Room Full of Roses
|"Room Full of Roses"|
|Single by Mickey Gilley|
|from the album Room Full of Roses|
|A-side||"Room Full of Roses"|
|B-side||"She Called Me Baby"|
|Mickey Gilley singles chronology|
"Room Full of Roses", written by Tim Spencer, is a song first recorded in 1949 by country music singer George Morgan. The original George Morgan version was released in the summer of 1949, and reached No. 4 on the Billboard country chart that August. A Sons of the Pioneers version reached #10 on the country charts in the same year. It was famously covered in 1974 by up-and-coming singer Mickey Gilley. The Gilley version was his first major hit and broke open his career.
In 1973, Mickey Gilley was enjoying brisk business with his nightclub, Gilley's Club, when he cut four sides for his own label, Astro Records. Those songs included "She Called Me Baby" (for a local jukebox owner), "Abilene" and "When Two Worlds Collide." The fourth was "Room Full of Roses," a song written by Sons of the Pioneers member Tim Spencer that had been recorded by George Morgan. The song had already become somewhat of a country crooner standard, after it had been recorded by Jim Reeves for his 1960 album The Intimate Jim Reeves and by Dean Martin for his 1963 album Dean "Tex" Martin: Country Style.
Gilley never intended to have a hit with "Room Full of Roses," as it was designated the B-side for "She Called Me Baby." In fact, Gilley was not even happy with the final product of that recording. "I liked 'She Called Me Baby,' and thought to myself, well, I finally got something." Gilley once told Country Music magazine. "Then I flipped the record over. All I could hear was that damn steel guitar. The echo was just bounding off the walls.'"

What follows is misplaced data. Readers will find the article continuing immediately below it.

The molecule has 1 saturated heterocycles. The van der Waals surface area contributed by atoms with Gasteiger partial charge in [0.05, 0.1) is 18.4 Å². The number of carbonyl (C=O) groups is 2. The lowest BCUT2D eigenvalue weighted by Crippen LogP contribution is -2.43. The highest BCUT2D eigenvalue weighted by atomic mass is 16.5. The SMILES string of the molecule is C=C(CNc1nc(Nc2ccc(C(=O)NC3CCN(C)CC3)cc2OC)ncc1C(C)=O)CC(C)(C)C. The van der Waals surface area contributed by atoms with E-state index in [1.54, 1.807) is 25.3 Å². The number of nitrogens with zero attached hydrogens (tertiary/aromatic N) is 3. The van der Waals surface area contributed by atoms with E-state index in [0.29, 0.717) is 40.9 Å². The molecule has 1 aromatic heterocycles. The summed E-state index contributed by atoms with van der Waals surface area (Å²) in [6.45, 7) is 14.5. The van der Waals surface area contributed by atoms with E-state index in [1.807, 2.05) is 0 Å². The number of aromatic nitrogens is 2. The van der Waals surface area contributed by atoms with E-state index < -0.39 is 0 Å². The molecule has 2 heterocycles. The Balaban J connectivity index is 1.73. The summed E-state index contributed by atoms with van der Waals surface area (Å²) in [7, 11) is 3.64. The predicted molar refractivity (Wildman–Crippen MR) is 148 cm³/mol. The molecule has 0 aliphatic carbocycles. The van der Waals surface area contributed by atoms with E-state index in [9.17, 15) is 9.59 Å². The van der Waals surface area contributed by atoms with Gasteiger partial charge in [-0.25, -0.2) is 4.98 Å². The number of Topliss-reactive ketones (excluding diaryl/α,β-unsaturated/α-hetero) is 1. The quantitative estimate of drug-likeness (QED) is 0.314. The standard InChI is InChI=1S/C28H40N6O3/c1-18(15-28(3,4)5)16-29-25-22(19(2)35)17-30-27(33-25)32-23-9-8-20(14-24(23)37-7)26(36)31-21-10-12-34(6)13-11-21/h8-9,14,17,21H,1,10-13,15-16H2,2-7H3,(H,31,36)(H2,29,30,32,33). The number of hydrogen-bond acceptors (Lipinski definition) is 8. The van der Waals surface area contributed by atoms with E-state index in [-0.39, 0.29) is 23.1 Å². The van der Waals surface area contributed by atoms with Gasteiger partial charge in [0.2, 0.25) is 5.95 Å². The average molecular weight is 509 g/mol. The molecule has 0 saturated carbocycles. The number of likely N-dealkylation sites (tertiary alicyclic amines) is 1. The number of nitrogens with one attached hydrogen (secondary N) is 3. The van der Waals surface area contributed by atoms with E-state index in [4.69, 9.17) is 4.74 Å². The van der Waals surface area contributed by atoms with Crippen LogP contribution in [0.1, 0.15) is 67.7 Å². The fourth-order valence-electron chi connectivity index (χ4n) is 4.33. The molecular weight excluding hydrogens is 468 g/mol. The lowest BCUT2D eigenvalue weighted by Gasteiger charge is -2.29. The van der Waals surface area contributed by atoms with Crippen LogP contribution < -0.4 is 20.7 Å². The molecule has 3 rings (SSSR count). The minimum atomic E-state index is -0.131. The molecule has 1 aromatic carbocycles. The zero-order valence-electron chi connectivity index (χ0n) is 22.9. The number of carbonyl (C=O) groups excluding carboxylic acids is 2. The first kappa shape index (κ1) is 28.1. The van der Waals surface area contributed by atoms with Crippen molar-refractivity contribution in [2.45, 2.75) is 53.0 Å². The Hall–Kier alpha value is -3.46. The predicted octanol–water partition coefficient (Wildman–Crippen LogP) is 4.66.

Country music writer Tom Roland also noted that Gilley got lost during the piano interlude during the middle portion of the song, but "somehow managed to come out of it in sync with the studio band." Other flaws pointed out included muffled lyrics and excessive "echo" (to conceal the song being recorded out of tune).
Gilley was resigned, however, to the song being "terrible," as he saw the record being distributed only in the Houston, Texas area. However, the song quickly became popular and was later picked up for national distribution by the newly formed Playboy Records.
|Release date||Artist||Chart Positions|
|U.S. C&W||U.S.||CAN C&W||CAN|
|1949||Don Cornell & Sammy Kaye||—||2||—||—|
|1949||The Sons of the Pioneers||10||26||—||—|
- "The Billboard Book of Number One Country Hits" (Billboard Books, Watson-Guptill Publications, New York, 1991 (ISBN 0-82-307553-2)), p. 115
- "Country Music: The Encyclopedia," St. Martin's Press, New York, 1997 (ISBN 0-312-15121-7)
- "Country Music: The Encyclopedia."
- Whitburn, Joel (2004). The Billboard Book Of Top 40 Country Hits: 1944-2006, Second edition. Record Research. p. 136.